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Is Greg Jones the country's top defensive player? The Editors debate.
1. Did the Pac-10 (12) get it right in how they divided their divisions?
Braden: I personally believe that, for branding purposes, conferences need to be defined easily and clearly (take notes, ACC). The SEC and Big 12 (for now) have easy-to-remember alignments, and I think it helps fans, media, coaches, recruits alike. In that sense, the Pac-10 nailed it. The North and South are clearly defined. Cal and Stanford got what they wanted in playing the two SoCal schools every year (be careful what you wish for), and the each of the paired rivarlies were sustained. I also agree with lumping the four Northwest programs together. To top it all off, the balance of power is fair — today and over time.
Mitch: I think so. The Arizona and Southern California schools really wanted the Bay Area schools in the South, but I think Cal and Stanford are a good fit in the North. Being in the South will really help Colorado and Utah because both of those schools recruit so heavily in Southern California. Just to see how things would shake out, I took a look at our ‘Ranking the Programs Feature’ in our preseason magazine, and I averaged the ranking of each division. For a little background, we ranked all 120 FBS programs based on how attractive each school would be to a free agent head coach. And we did this pre-expansion, so Utah, which ranked 40, would probably be higher now. The teams in the South Division averaged a ranking of 28, and the teams in the North averaged a ranking of 41. So, according to us, the teams in the South are the better ‘football schools.’
Steven: Only time will tell how close the divisions are in terms of competitiveness, but I think the Pac-12 made the best decision for its conference. Dividing the schools by geography should make it a little easier for fans to remember which teams are in which division. Separating the California schools was a big point of discussion for the conference, but California and Stanford are guaranteed games against USC and UCLA every year, which preserves those rivalry matchups. I think you could argue the North might be better in the first year, but once USC is off probation and Colorado turns things around, the divisions seem to be pretty equal.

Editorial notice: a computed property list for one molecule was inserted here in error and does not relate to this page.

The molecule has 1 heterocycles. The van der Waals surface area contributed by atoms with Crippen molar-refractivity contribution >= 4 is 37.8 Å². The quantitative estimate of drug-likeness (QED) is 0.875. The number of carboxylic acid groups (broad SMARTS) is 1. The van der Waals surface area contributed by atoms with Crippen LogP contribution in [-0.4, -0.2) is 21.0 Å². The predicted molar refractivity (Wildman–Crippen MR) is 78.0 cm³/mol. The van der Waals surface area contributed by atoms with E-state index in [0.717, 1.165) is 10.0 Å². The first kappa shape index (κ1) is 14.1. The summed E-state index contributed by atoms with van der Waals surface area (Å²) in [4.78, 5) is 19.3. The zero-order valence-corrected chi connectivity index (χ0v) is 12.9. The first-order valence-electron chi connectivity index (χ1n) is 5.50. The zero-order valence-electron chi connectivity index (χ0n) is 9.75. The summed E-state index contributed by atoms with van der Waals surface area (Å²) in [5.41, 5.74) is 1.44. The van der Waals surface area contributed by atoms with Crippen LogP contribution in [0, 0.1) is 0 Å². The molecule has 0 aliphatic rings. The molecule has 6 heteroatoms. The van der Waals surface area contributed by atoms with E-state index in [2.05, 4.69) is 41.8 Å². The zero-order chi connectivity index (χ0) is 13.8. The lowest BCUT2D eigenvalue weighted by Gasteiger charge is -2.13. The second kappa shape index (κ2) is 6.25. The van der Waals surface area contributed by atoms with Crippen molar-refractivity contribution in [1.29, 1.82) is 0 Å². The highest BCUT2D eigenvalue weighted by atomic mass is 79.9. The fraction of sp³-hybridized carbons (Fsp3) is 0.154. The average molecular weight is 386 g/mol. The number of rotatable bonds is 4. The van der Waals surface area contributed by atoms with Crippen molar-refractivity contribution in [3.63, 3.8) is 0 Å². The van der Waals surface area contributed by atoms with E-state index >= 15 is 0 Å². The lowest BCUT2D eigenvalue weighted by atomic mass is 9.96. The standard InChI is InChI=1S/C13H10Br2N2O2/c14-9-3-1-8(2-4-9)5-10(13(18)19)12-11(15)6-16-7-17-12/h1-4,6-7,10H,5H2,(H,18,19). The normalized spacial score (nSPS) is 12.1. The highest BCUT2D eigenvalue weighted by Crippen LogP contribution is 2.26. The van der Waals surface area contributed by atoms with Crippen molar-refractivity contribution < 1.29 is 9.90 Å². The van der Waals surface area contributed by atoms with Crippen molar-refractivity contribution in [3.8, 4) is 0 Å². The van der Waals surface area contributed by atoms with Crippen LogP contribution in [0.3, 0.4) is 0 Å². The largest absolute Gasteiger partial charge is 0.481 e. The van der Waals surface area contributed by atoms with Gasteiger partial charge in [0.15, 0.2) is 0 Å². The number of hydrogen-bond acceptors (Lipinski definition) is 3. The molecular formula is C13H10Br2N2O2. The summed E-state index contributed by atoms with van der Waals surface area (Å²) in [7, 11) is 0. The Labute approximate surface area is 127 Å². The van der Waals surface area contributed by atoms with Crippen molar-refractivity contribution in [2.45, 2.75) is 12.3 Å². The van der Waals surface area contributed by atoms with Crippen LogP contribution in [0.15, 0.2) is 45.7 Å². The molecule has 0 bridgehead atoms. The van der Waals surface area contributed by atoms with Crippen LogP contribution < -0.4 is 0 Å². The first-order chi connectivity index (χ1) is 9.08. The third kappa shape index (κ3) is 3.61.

2. Should Auburn have jumped three other unbeatens to No. 1 in the BCS?
Braden: No. If Auburn wins out and beats Ole Miss, Georgia and Alabama, they would easily land in the BCS title game. Yet, every tough game they have played has come at home and every one has been close. They have played only two road games (Miss. St, Kentucky) and they were both close. Oregon, in particular, has put together a much more impressive body of work. What a game that would be come January!
Mitch: Auburn moved up to No. 1 because it made a big jump in the computers, up to No. 1. The Tigers only moved up two spots in both the Harris and coaches’ poll, from No. 5 to No. 3. So in the human polls, Auburn only passed one undefeated team, TCU. To answer the specific question, I’d say no, Auburn should not have passed any undefeated team. In the Athlon Sport top 25, we have Auburn No. 4 behind Oregon, Boise State and TCU.